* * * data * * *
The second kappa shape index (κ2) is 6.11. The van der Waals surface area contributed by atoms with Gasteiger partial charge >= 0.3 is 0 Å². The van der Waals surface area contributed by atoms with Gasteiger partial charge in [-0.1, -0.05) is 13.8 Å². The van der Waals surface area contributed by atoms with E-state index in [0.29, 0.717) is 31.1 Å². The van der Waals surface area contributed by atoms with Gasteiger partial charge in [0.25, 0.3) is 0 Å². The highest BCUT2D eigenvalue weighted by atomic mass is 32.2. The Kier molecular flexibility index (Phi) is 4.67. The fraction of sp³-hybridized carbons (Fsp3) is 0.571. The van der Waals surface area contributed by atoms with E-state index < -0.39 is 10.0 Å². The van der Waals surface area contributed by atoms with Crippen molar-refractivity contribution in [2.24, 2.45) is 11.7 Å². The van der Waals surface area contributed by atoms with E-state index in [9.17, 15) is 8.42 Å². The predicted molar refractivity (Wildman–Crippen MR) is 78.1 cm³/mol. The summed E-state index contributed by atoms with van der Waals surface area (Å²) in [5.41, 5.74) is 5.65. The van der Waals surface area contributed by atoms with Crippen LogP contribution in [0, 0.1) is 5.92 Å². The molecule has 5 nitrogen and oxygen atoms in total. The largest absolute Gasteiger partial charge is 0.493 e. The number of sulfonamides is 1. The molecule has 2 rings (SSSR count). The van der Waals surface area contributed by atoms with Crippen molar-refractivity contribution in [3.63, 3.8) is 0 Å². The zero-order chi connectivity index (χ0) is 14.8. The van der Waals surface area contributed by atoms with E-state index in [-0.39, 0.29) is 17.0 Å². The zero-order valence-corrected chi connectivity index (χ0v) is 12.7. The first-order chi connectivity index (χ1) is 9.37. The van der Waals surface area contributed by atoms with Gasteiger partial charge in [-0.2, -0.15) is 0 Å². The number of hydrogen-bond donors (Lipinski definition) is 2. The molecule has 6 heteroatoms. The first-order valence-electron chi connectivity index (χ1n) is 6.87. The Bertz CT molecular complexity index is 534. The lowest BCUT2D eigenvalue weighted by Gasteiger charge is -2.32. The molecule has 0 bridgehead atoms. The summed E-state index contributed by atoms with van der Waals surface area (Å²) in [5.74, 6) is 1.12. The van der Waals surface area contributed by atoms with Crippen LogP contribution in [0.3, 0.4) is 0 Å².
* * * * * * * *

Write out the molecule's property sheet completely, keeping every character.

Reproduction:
The second kappa shape index (κ2) is 6.11. The van der Waals surface area contributed by atoms with Gasteiger partial charge >= 0.3 is 0 Å². The van der Waals surface area contributed by atoms with Gasteiger partial charge in [-0.1, -0.05) is 13.8 Å². The van der Waals surface area contributed by atoms with E-state index in [0.29, 0.717) is 31.1 Å². The van der Waals surface area contributed by atoms with Gasteiger partial charge in [0.25, 0.3) is 0 Å². The highest BCUT2D eigenvalue weighted by atomic mass is 32.2. The Kier molecular flexibility index (Phi) is 4.67. The fraction of sp³-hybridized carbons (Fsp3) is 0.571. The van der Waals surface area contributed by atoms with E-state index < -0.39 is 10.0 Å². The van der Waals surface area contributed by atoms with Crippen molar-refractivity contribution in [2.24, 2.45) is 11.7 Å². The van der Waals surface area contributed by atoms with E-state index in [9.17, 15) is 8.42 Å². The predicted molar refractivity (Wildman–Crippen MR) is 78.1 cm³/mol. The summed E-state index contributed by atoms with van der Waals surface area (Å²) in [5.41, 5.74) is 5.65. The van der Waals surface area contributed by atoms with Crippen LogP contribution in [0, 0.1) is 5.92 Å². The molecule has 5 nitrogen and oxygen atoms in total. The largest absolute Gasteiger partial charge is 0.493 e. The number of sulfonamides is 1. The molecule has 2 rings (SSSR count). The van der Waals surface area contributed by atoms with Crippen molar-refractivity contribution in [3.63, 3.8) is 0 Å². The zero-order chi connectivity index (χ0) is 14.8. The van der Waals surface area contributed by atoms with E-state index in [-0.39, 0.29) is 17.0 Å². The zero-order valence-corrected chi connectivity index (χ0v) is 12.7. The first-order chi connectivity index (χ1) is 9.37. The van der Waals surface area contributed by atoms with Gasteiger partial charge in [-0.2, -0.15) is 0 Å². The number of hydrogen-bond donors (Lipinski definition) is 2. The molecule has 6 heteroatoms. The first-order valence-electron chi connectivity index (χ1n) is 6.87. The Bertz CT molecular complexity index is 534. The lowest BCUT2D eigenvalue weighted by Gasteiger charge is -2.32. The molecule has 0 bridgehead atoms. The summed E-state index contributed by atoms with van der Waals surface area (Å²) in [5.74, 6) is 1.12. The van der Waals surface area contributed by atoms with Crippen LogP contribution in [0.3, 0.4) is 0 Å².